Consonant Sound / p / as in “pie” – American English Pronunciation


Hello there! This is the “Sounds American” channel. In this video we’re going to talk about the American consonant sound /p/, as in the word “pie.” You can also hear this sound in words like “play” – “cup” – “paper” or “supper.” We’ll be using a special phonetic symbol – /p/ – for this sound. The /p/ is one of six sounds in the stop consonants category. The stop sounds may seem easy to pronounce. But they’re more difficult if you try to pronounce them with an American accent. Why? Let’s find out. We’ll start with reviewing what we learned in the Stops Sounds Overview video. The /p/ is made by stopping the air with your lips. The /p/ is a voiceless sound. It has a voiced counterpart, the consonant sound /b/. Like with all stop consonants, aspiration is important when you pronounce the /p/ sound. The /p/ is made with a strong puff of air at the beginning of words and stressed syllables. At the end of words and syllables, the /p/ follows the final stop rule and is not aspirated. There’s one more thing. The /p/ sound is also unaspirated after the /s/ consonant. Check out these examples: Now let’s take a closer look at how to pronounce this sound. First, press your lips together to stop the air in your mouth. Next, part your lips and release the air with a strong puff. If you make this sound correctly, you’ll hear a burst of air. Now, let’s try saying it: Now, let’s practice. We’ll start with the /p/ at the beginning of words. Remember that the /p/ in this position is aspirated, so make sure you pronounce it with a strong puff of air. You already know how the practice works, but just in case, we’ll say it again :). You’ll see a word on the screen and hear its pronunciation. Like this. You’ll have a few seconds to pronounce the word. ♪ Try to practice as many words as possible, this is the most important part of the whole lesson. Let’s begin! Let’s pause here for a second and review the final stop rule: stop sounds at the end of words are made without a puff of air. This is what we’ll practice with the next group of words. Let’s continue practicing. Awesome! Now let’s practice pronouncing words with the /p/ sound following the /s/ sound. Remember to make the /p/ without a puff of air. Here you go. You’re done! Now that you know how to make the /p/ stop sound, all you need is to practice regularly. This is how you’ll improve your American accent. Click Like if you like this video and share it with your friends! Don’t forget to subscribe, but more importantly, come back and practice!

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27 thoughts on “Consonant Sound / p / as in “pie” – American English Pronunciation”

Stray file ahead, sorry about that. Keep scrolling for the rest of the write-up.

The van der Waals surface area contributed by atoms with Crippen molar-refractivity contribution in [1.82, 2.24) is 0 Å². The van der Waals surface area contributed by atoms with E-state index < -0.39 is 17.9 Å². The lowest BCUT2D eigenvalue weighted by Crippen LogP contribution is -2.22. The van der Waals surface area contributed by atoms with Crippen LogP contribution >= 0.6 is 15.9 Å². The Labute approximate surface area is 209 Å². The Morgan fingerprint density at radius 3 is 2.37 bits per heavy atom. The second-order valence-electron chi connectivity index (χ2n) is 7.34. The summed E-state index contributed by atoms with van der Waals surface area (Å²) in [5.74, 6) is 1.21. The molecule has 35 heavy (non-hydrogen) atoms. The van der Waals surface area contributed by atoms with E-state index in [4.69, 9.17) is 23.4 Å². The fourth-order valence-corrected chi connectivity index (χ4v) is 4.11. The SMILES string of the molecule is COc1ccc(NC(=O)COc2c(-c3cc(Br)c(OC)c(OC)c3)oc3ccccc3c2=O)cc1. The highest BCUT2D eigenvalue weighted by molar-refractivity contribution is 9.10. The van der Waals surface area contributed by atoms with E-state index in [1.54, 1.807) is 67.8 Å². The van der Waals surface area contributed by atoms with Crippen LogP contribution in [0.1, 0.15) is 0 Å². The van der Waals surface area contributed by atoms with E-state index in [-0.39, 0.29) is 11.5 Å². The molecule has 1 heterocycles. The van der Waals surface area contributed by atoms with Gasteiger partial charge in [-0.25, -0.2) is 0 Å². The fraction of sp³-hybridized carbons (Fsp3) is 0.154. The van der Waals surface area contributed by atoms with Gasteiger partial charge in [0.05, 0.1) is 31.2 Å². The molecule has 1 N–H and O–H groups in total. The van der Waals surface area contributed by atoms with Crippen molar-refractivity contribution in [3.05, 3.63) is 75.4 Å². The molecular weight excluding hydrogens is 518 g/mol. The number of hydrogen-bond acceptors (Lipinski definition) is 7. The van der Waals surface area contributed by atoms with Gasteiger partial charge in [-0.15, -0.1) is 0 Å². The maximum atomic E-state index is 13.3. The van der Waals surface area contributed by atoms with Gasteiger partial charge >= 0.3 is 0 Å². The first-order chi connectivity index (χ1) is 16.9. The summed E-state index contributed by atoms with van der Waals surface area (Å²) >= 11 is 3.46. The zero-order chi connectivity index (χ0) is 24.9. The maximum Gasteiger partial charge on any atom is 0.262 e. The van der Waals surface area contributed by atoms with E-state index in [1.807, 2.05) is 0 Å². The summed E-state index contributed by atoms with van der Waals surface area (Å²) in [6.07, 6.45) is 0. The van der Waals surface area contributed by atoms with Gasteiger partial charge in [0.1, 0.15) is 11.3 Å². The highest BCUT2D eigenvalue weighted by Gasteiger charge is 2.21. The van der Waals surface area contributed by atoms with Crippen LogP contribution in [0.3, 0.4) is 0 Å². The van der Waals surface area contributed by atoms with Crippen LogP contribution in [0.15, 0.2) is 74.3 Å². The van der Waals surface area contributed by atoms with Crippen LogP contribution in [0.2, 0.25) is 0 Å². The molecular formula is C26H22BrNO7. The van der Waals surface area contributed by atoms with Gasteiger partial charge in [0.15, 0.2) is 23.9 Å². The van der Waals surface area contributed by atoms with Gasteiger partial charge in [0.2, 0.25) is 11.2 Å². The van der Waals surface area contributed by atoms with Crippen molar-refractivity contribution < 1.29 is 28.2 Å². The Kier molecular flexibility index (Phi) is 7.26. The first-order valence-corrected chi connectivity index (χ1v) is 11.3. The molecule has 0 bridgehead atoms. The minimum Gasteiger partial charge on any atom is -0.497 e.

1. Jean carlo da silva says:

    Thanks a lot for the video! What about a dark L next time ? !! Keep killing it!!

  2. Suomalainen Varis says:

    It seems you don't release the "p" in certain words. Am I right? Is there any rule about it?

  3. Gene Ruiz says:

    Great video

  4. jayne kim says:

    Isn't this app released yet? I'm grateful as always ^^

  5. Just Live It says:

    Just over the top. Thanks a lot for this great lesson.

  6. Bes Buu says:

    what is this app? thanks

  7. Computer Science Basics says:

    Could we expect the app to come out in a month maybe ? 🙂

  8. Trường Vũ Nguyễn says:

    what is the app you use??

  9. Dimipov Korosov says:

    like it, helpful

  10. Ranjeet kartikey says:

    Its really helpfully.. Thanks.. Please make video on Sh sound..

  11. Lan Anh Nguyễn says:

    Ôi vui quá có phụ đề tiếng Việt rồi! ❤

  12. Tui2 ratdecha says:

    Thank you!

  13. Hibbert Jahlil says:

    Could you tell me what difference between police and please is ?( pronunciation police VS please )

  14. Gurdeep Singh says:

    Hey guys make a video on H sound sometimes it's confusing

  15. Hibbert Jahlil says:

    At the end of words and syllables,the /p/ is not aspirated.How about these words,APPLE PEOPLE
    Does the p as in apple ˈa-pəl aspirated?The /p/ is in the end of syllables.
    Dose the second p as in people ˈpē-pəl aspirated?The second /p/ is in the end of syllables.

  16. Hibbert Jahlil says:

    Look at this word spy,/p/ after/ s/.In this case the /p/ is Unaspirated ,but how about the vocal cords ,does it vibrate or not?
    In China,our English teacher told us ,in this case the /p/ changed to a /b/,It sounds like sby ,It's Unaspirated,but our vocal cords has vibration ,Dose it right?Thank you for your help, professor !

  17. Sofia Yaz says:

    Thank u so much for this video.

  18. J G Duarte says:

    You are better every day.

  19. MINH TRI DO says:

    very helpful

  20. jabadeos says:

    this app out yet? 🙂

  21. Pedro Guevara says:

    is there one app? or only this channel?

  22. colen says:

    Hi there! It's me again. please help me!!!! I don't know how to pronounce clusters correctly except fully pronounce them, so how can we pronounce when a cluster come at beginning, middle and end of a word? example spring /spr/, endless /ndl/, jumped /mpt/, collapsed /pst/, attempts /mpts/. If you have time please make a video to help us solve this problem. thank you sir!!!!!!!!!!!!! love all your videos!

  23. Камилл Беляев says:

    As usual, the video is super.
    I have a good question about final stop rule…
    There is no even the slightest exhale of air from mouth? Just shut your mouth at the end of a word and nothing more? Am I right?

  24. 田森 says:

    Hi .i wander when you say the word "post" and "park" . why not drop the last t and k sound? it should be drop or not?

  25. Z Ibrahim says:

    Thank you!

  26. Naimo Said Ali says:

    Thank you so much is this app released

  27. Old Boy says:

    Animation of tongue position video is very clear.

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